What inspired you to acting? What were the challenges you overcame in this?

I first started acting at 10-years-old. My elementary school had a drama club that piqued my interest, so I joined.  Our first production was “Guys and Dolls Jr.”, and, honestly, before the show, I had never thought about or considered taking up acting.  


However, after our run was over and I stepped off the stage, I knew that I was meant to be an actor.  A younger student came up to me and asked for my autograph, which totally suprised me.  I saw then how my performance had actually impacted her.  I also saw how acting could affect someone's life, even if for just a moment.  It's funny I chose my career at the age 10 and I never looked back.  It's as if God was guiding me. 


One of the challenges I faced at the beginning of my career was finding out how to get work without having an agent.  I overcame this by researching how to find auditions on my own. Being an actress in NYC, I had to find out about Equity open calls and how to get seen for auditions without having an Equity card.  It's all about learning as much as you can about the industry and discovering what resources are available to you.


What’s been the most rewarding part of being an artist for you? Do you have any advice for future artists?

The most rewarding part of being an artist for me is getting to see the end result of a project that I am a part of.  From analyzing the script to developing my character, I get to see how all of that impacts my portrayal, in the finished project.  When I am doing a play, I love interacting with the audience and also getting to talk to them during the talk back. I also get to see how they enjoyed the play and what questions and thoughts that they have about it.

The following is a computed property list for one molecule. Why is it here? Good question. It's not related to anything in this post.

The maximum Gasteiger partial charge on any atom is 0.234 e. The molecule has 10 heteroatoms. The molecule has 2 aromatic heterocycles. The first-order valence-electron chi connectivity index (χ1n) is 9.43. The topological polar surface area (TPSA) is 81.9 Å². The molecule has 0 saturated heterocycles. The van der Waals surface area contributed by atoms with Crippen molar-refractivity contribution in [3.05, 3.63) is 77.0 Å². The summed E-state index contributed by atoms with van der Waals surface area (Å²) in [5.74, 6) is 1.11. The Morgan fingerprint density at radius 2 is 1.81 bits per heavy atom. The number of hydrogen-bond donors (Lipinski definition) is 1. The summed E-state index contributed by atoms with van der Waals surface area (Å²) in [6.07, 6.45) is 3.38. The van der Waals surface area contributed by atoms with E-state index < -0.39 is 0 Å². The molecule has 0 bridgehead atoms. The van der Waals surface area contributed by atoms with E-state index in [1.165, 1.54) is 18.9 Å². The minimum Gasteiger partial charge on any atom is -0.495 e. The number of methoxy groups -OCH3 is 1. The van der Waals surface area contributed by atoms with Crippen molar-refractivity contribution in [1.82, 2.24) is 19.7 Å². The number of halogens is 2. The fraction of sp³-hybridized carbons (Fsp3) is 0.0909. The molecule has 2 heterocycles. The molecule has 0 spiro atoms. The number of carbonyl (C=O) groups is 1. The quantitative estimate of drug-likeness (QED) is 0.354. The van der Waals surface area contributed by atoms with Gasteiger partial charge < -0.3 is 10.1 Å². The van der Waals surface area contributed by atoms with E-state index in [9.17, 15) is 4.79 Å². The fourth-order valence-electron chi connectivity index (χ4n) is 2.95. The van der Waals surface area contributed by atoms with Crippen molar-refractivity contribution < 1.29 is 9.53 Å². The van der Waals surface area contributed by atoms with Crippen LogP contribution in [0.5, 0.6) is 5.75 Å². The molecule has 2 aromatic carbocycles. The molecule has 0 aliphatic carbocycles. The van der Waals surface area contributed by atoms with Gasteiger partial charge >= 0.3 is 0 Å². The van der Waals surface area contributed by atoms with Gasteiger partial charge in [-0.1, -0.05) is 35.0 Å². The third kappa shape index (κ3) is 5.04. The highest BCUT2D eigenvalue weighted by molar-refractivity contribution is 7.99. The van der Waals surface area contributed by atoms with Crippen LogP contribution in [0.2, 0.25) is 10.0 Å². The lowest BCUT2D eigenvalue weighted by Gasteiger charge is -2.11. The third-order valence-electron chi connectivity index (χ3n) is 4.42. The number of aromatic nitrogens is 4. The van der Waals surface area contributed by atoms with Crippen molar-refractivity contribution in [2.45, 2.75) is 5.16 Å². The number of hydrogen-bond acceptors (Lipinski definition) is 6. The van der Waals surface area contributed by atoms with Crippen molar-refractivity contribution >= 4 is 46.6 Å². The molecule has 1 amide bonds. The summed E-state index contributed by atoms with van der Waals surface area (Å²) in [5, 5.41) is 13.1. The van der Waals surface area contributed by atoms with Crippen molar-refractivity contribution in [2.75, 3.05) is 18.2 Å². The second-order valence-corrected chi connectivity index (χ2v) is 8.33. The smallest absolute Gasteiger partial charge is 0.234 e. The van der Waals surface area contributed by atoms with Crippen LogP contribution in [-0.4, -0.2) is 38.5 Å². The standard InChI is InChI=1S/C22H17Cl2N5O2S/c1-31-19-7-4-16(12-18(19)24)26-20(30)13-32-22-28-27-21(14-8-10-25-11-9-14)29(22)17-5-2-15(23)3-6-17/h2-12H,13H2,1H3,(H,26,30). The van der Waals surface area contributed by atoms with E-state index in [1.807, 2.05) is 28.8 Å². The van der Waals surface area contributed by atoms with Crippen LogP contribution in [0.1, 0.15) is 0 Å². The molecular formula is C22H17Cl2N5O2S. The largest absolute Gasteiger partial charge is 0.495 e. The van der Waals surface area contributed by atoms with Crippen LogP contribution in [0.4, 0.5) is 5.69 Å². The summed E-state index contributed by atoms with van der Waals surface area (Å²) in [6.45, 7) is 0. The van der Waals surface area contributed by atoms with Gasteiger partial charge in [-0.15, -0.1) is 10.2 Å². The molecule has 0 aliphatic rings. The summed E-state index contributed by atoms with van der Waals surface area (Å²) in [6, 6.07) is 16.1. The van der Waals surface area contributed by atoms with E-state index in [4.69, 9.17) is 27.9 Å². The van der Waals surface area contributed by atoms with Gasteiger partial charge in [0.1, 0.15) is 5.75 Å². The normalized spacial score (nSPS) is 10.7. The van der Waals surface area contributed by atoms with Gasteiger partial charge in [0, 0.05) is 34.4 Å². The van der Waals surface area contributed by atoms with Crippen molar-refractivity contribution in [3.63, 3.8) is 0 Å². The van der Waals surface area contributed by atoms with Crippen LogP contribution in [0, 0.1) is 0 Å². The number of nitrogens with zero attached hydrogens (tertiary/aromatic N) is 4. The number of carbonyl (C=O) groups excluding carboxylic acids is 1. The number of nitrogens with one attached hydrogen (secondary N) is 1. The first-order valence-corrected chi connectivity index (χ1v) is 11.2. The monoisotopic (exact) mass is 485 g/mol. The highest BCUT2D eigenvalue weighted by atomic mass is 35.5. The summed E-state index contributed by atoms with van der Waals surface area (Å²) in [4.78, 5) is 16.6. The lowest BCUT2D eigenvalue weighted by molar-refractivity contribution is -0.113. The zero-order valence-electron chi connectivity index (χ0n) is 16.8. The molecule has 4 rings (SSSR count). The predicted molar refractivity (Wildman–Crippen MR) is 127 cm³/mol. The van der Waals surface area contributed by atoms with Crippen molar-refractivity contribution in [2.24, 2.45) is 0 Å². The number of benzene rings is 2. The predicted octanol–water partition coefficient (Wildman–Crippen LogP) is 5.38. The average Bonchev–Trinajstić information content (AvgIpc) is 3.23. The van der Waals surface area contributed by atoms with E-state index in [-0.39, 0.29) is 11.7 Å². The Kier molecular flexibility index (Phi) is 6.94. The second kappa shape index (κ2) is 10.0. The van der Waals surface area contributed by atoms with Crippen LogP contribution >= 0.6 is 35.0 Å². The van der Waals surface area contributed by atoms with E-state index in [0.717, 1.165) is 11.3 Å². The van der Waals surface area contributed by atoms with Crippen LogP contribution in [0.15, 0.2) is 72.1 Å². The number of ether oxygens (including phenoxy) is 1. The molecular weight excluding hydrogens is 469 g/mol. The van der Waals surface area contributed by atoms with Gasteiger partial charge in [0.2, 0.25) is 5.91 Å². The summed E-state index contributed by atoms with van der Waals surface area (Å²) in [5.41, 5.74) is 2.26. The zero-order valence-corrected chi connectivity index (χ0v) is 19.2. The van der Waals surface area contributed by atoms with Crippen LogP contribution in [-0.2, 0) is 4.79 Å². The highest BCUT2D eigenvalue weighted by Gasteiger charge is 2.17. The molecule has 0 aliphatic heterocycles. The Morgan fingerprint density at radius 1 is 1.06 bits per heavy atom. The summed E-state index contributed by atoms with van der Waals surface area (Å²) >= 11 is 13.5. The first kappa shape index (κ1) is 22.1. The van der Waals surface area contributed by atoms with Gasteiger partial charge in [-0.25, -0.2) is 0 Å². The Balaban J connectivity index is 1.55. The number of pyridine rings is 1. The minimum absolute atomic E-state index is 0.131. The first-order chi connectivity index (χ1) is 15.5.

One of the reasons that I love theatre is because it is often a conversation starter that gets everyone  thinking.  I love that in talk backs we can have a genuine one-on-one connection with the audience. 


My advice for future artists is to get good training in your field.  This is a necessity.  Stay focused on what you want to achieve.  Keep going, create your own opportunities and network.  Find out who you are as a person and don't let your desire for success change your morals.


Do you have any advice on how we can do our part in supporting emerging artists like you?

Go to their performances. I can't stress that enough.  Support your friends and show up to their performances.  There is a funny meme going around social media referring to the lockdown due to the pandemic.  The meme says "Stay home like you do when your friends invite you to their performances."  That statement is so relatable.  Whether or not you can attend your friend's performances, support them on social media, share the flyer for the event on your Instagram and other social media.  If you know your agent is looking for new talent to put on their roster, refer your fellow artist.  If you have a family member of color who wants to be an artist, support them and encourage them!  There is already enough rejection in this business. 

My mom has always been supportive of me, she never once questioned me or tried to get me to pick another career path. To this day she supports me wholeheartedly.  Keep in mind: artists of color need your support.


Be sure to follow Danielle's Instagram to stay updated on all of her upcoming theater and film projects!

Thank you for your continuous support and kindness in this extraordinary times. Stay safe!  Lots of love, #Team IVA Interview by conducted & written by Veronica Velez

  • Instagram - Grey Circle
  • Facebook - Grey Circle
  • Twitter - Grey Circle

+1 (773) 750-1323

+47 95 99 20 41

©2019 by Inner Voice Artists, LLC

New York, NY
Los Angeles, CA

Oslo, Norway